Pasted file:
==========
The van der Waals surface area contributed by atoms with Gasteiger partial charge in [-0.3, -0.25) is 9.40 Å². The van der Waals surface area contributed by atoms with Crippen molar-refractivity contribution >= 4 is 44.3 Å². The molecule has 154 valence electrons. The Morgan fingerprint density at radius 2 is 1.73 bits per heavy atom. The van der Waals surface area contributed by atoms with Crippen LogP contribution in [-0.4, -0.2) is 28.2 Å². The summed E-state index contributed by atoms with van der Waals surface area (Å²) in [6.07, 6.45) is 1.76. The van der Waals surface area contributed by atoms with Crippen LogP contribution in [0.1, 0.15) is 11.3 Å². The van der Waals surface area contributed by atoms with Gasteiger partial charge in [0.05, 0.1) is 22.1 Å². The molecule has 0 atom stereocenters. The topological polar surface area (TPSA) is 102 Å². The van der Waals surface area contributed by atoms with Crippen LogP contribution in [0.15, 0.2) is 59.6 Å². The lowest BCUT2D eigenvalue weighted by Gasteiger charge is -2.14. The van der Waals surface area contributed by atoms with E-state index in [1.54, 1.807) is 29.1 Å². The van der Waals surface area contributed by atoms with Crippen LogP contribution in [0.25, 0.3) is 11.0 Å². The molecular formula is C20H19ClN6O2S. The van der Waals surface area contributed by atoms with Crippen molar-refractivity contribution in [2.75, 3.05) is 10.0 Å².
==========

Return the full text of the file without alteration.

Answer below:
The van der Waals surface area contributed by atoms with Gasteiger partial charge in [-0.3, -0.25) is 9.40 Å². The van der Waals surface area contributed by atoms with Crippen molar-refractivity contribution >= 4 is 44.3 Å². The molecule has 154 valence electrons. The Morgan fingerprint density at radius 2 is 1.73 bits per heavy atom. The van der Waals surface area contributed by atoms with Crippen LogP contribution in [-0.4, -0.2) is 28.2 Å². The summed E-state index contributed by atoms with van der Waals surface area (Å²) in [6.07, 6.45) is 1.76. The van der Waals surface area contributed by atoms with Crippen LogP contribution in [0.1, 0.15) is 11.3 Å². The van der Waals surface area contributed by atoms with Gasteiger partial charge in [0.05, 0.1) is 22.1 Å². The molecule has 0 atom stereocenters. The topological polar surface area (TPSA) is 102 Å². The van der Waals surface area contributed by atoms with Crippen LogP contribution in [0.15, 0.2) is 59.6 Å². The lowest BCUT2D eigenvalue weighted by Gasteiger charge is -2.14. The van der Waals surface area contributed by atoms with E-state index in [1.54, 1.807) is 29.1 Å². The van der Waals surface area contributed by atoms with Crippen LogP contribution in [0.25, 0.3) is 11.0 Å². The molecular formula is C20H19ClN6O2S. The van der Waals surface area contributed by atoms with Crippen molar-refractivity contribution in [2.75, 3.05) is 10.0 Å².